Multimodal Approach


In order to respond adequately to the acute, intense, complex and chronic needs of adolescents, we use a multimodal approach. This approach uses three guiding principles at the grass-roots level:

  • focusing on the person, preventing the onset of behavioral problems, and addressing the causes.

  • Thus, any intervention concerning behavioral disorders (BD) of the young person is based on understanding the difficulties of the young person and focusing on his interests, understanding more specifically his personal progress, improving his quality of life. And the quality of their learning conditions)

  • The development of their skills and the increase of their control over their lives. Indeed, any effective intervention with regard to the young people's BDs is based on a global approach of the person and is elaborated from his personal motivations, in order to enable him to develop new abilities to modify his behaviors considered problematic.



Second, intervention from a multimodal perspective focuses on preventing the onset of BD rather than BD control or direct behavioral intervention. Thus, it is much more effective to proactively address the causes of behavior and find new responses to BDs.


This approach advocates acting on the antecedents and on the factors allowing a de-escalation of the problematic behaviors, behaviors that otherwise could lead to a situation of psychosocial crisis associated with the serious disorders of behavior of the young person.


Finally, the majority of intervention efforts focus on the underlying causes of problematic behavior. Indeed, in a multimodal approach, any problematic behavior is considered to be multifactorial and multicausal.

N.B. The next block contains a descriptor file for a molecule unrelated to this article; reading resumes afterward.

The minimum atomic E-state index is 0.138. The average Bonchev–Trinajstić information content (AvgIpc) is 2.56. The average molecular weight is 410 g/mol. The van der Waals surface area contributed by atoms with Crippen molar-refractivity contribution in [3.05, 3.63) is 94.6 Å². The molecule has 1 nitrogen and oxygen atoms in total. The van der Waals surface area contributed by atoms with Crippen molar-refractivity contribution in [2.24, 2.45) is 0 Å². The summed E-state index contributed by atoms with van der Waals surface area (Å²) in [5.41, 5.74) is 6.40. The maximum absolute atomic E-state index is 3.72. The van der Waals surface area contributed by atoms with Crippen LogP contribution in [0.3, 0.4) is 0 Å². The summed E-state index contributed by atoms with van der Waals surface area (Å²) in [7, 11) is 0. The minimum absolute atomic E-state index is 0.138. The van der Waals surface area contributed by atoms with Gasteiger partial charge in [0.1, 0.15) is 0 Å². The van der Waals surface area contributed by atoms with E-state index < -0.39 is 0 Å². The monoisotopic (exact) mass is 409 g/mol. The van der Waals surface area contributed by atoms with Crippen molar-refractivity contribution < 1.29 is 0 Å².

• Thus, it is more effective to modify or eliminate the causes often to seek only to control the person's behavior through various means of punishment or coercion. It is crucial to recognize that all of the person's behaviors are intended to adapt to a situation such as he or she perceives or interprets. Thus, the person tries by means, probably inappropriate, to meet needs, most of the time, legitimate.

  • The Institution, in collaboration with the resource, co data to identify all possible causes of occurrence and maintenance of one or more problem behaviors. These analyzed data are translated into causal hypotheses to identify interventions that can eliminate or reduce the influence of these explanatory factors.

  • The intervention plan allows for preventive adjustments; identifying means of prevention to use when early warning signs indicate a greater likelihood of acting out; And, finally, direct treatment of BD causes.

  • The treatment envisages teaching the young person a socially acceptable alternative, to fulfill the same function or a function equivalent to his problematic behavior. This includes designing self-control scenarios in the person (eg, walking out), scenarios that better manage negative emotions, while preserving the environment from negative consequences associated with BP, such as aggressive behaviors.